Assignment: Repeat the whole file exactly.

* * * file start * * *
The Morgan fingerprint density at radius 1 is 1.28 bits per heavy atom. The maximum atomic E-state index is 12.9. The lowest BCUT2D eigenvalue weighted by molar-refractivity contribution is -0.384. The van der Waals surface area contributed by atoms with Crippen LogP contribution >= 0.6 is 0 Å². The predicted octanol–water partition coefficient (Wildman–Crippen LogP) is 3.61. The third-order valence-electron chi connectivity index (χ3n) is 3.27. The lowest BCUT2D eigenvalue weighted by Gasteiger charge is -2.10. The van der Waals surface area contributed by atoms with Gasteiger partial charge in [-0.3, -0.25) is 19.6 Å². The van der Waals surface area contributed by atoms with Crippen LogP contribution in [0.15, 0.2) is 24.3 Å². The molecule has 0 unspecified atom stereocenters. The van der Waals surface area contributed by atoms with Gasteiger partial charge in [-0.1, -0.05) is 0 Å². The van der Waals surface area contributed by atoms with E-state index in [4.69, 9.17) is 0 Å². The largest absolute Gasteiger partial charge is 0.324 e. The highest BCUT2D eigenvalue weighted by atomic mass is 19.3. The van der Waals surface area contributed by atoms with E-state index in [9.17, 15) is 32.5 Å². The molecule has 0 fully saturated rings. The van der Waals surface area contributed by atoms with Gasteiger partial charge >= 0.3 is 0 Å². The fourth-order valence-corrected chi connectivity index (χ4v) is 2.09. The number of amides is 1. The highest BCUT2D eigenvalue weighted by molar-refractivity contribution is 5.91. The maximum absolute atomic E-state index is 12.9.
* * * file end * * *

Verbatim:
The Morgan fingerprint density at radius 1 is 1.28 bits per heavy atom. The maximum atomic E-state index is 12.9. The lowest BCUT2D eigenvalue weighted by molar-refractivity contribution is -0.384. The van der Waals surface area contributed by atoms with Crippen LogP contribution >= 0.6 is 0 Å². The predicted octanol–water partition coefficient (Wildman–Crippen LogP) is 3.61. The third-order valence-electron chi connectivity index (χ3n) is 3.27. The lowest BCUT2D eigenvalue weighted by Gasteiger charge is -2.10. The van der Waals surface area contributed by atoms with Gasteiger partial charge in [-0.3, -0.25) is 19.6 Å². The van der Waals surface area contributed by atoms with Crippen LogP contribution in [0.15, 0.2) is 24.3 Å². The molecule has 0 unspecified atom stereocenters. The van der Waals surface area contributed by atoms with Gasteiger partial charge in [-0.1, -0.05) is 0 Å². The van der Waals surface area contributed by atoms with E-state index in [4.69, 9.17) is 0 Å². The largest absolute Gasteiger partial charge is 0.324 e. The highest BCUT2D eigenvalue weighted by atomic mass is 19.3. The van der Waals surface area contributed by atoms with E-state index in [9.17, 15) is 32.5 Å². The molecule has 0 fully saturated rings. The van der Waals surface area contributed by atoms with Gasteiger partial charge >= 0.3 is 0 Å². The fourth-order valence-corrected chi connectivity index (χ4v) is 2.09. The number of amides is 1. The highest BCUT2D eigenvalue weighted by molar-refractivity contribution is 5.91. The maximum absolute atomic E-state index is 12.9.